Verse > Anthologies > Henry Wadsworth Longfellow, ed. > Poems of Places > France
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Henry Wadsworth Longfellow, ed.  Poems of Places: An Anthology in 31 Volumes.
France: Vols. IX–X.  1876–79.
 
Rouen
The Lay of Talbot, the Troubadour
William Lisle Bowles (1762–1850)
 
(Excerpt)

I.
AT Rouen Richard kept his state,
  Released from captive thrall;
And girt with many a warrior guest
  He feasted in the hall!
 
The rich metheglin mantled high,        5
  The wine was berry red,
When tidings came that Salisbury,
  His early friend, was dead;
 
And that his sole surviving child,
  The heiress of his wealth,        10
By crafty kinsmen and allies
  Was borne away by stealth;
 
Was borne away from Normandy,
  Where, secretly confined,
She heard no voice of those she loved,        15
  But sighed to the north wind.
 
Haply from some lone castle’s tower
  Or solitary strand,
Even now she gazes o’er the deep,
  That laves her father’s land!        20
 
King Richard cries, “My minstrel knights,
  Who will the task achieve,
To seek through France and Normandy
  The orphan left to grieve?”
 
Young William Talbot then did speak,        25
  “Betide me weal and woe,
From Michael’s castle through the land
  A pilgrim I will go.”
 
He clad him in his pilgrim weeds,
  With trusty staff in hand,        30
And scallop shell, and took his way,
  A wanderer through the land.
 
For two long years he journeyed on,
  A pilgrim, day by day,
Through many a forest dark and drear,        35
  By many a castle gray.
 
At length, when one clear morn of frost
  Was shining on the main,
Forth issuing from a castle gate
  He saw a female train!        40
 
With lightsome step and waving hair,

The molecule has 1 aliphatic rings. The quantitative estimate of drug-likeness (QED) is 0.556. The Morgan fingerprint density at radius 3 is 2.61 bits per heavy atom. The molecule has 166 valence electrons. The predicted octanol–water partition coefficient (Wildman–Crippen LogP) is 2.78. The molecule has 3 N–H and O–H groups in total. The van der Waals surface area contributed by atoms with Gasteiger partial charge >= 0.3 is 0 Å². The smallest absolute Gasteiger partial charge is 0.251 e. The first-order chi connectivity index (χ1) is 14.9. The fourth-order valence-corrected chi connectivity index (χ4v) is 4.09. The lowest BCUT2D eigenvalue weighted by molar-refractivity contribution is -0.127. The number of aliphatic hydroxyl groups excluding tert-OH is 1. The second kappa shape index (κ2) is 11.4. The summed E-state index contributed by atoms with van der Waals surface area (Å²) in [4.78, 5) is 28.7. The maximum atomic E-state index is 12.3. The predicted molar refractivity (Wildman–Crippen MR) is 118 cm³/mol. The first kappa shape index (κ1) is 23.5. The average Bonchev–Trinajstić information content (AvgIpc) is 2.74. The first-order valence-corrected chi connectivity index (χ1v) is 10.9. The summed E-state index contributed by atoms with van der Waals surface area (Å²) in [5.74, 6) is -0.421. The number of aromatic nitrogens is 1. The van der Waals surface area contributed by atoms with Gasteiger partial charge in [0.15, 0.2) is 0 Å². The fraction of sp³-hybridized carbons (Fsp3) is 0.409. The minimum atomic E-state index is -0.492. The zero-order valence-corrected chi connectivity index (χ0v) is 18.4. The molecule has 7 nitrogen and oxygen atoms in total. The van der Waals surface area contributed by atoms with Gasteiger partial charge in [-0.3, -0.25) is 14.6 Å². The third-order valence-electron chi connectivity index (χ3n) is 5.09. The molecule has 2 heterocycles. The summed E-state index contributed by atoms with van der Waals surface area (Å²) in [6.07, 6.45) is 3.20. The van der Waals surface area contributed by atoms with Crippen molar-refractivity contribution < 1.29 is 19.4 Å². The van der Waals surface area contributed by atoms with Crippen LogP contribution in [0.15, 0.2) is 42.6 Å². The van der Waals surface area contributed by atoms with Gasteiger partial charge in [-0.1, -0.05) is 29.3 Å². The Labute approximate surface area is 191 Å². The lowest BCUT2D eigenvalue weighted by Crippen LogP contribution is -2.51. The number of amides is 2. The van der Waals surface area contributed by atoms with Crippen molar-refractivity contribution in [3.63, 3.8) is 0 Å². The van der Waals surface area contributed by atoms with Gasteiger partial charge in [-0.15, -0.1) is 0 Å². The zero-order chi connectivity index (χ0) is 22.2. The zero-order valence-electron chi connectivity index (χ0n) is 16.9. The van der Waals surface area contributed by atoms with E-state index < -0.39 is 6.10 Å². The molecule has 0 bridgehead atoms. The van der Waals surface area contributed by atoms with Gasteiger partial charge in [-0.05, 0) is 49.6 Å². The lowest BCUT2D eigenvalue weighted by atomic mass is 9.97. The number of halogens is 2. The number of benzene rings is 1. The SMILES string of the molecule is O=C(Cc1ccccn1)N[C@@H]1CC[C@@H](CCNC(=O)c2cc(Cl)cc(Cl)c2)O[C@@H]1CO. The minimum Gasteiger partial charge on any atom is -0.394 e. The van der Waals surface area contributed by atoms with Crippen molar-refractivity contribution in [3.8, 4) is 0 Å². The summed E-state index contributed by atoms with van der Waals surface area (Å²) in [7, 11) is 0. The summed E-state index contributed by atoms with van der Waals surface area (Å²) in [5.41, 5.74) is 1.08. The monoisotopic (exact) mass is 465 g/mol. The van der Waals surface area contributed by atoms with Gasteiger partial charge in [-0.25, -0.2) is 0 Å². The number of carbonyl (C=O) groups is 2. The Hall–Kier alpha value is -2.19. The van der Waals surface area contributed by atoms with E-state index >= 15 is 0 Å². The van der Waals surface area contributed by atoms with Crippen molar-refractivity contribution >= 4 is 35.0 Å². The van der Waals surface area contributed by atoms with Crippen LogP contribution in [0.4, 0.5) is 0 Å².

Before them ran a child,
And, gathering from the sands a shell,
  Ran back to them, and smiled.
 
Himself unseen among the rocks,        45
  He saw her point her hand,
And cry, “I would go home, go home,
  To my poor father’s land.”
*        *        *        *        *
II.
THE TWO long years had passed away,
  When castle Galliard 1 rose,        50
As built at once by elfin hands,
  And scorning time or foes.
 
It might be thought that Merlin’s imps
  Were tasked to raise the wall,
That unheard axes fell the woods,        55
  While unseen hammers fall.
 
As hung by magic on a rock,
  The castle-keep looked down
O’er rocks and rivers, and the smoke
  Of many a far-off town.        60
 
And now, young knights and minstrels
  Obeyed their master’s call,
And loud rejoicing held the feast
  In the new raftered hall.
 
His minstrels and his mailed peers        65
  Were seated at the board,
And at his side the highest sat
  William of the Long Sword.
 
This youthful knight, of princely birth,
  Was dazzling to behold,        70
For his chain-mail from head to foot
  All glistened o’er with gold.
 
His surcoat dyed with azure blue
  In graceful foldings hung,
And there the golden lions ramped,        75
  With bloody claws and tongue.
 
With crimson belt around his waist
  His sword was girded on;
The hilt, a cross to kiss in death,
  Radiant with jewels shone.        80
 
The names and banners of each knight
  It were too long to tell;
Here sat the brave Montgomery,
  There Bertrand and Rozell.
 
Of Richard’s unresisted sword        85
  A noble minstrel sung,
Whilst to an hundred answering harps
  The blazing gallery rung.
 
So all within was merriment,—
  When, suddenly, a shout,        90
As of some unexpected guest,
  Burst from the crowd without.
 
Now not a sound, and scarce a breath,
  Through the long hall is heard,
When, with a young maid by his side,        95
  A vizored knight appeared.
 
Up the long hall they held their way,
  On to the royal seat;
Then both together, hand in hand,
  Knelt at King Richard’s feet.        100
 
“Talbot, a Talbot!” rang the hall
  With gratulation wild,
“Long live brave Talbot, and long live
  Earl William’s new-found child!
 
Amid a scene so new and strange,        105
  This poor maid could not speak;
King Richard took her by the hand,
  And gently kissed her cheek;
 
Then placed her, smiling through a tear,
  By his brave brother’s side:        110
“Long live brave Longspe!” rang the hall,
  “Long live his future bride!”
 
To noble Richard this fair child,
  His ward, was thus restored;
Destined to be the future bride        115
  Of Him of the Long Sword.
 
Note 1. This magnificent ruin of the favorite castle of Richard I. is on the banks of the Seine, near Les Andelys, the birthplace of Poussin, and the retreat of Thomas Corneille. A single year sufficed to form its immense fosses, and to raise those walls which might seem to be the structure of a lifetime. When Cœur de Lion saw it finished, he is said to have exclaimed with exultation, “How beautiful she is, this daughter of a year!” [back]
 
 
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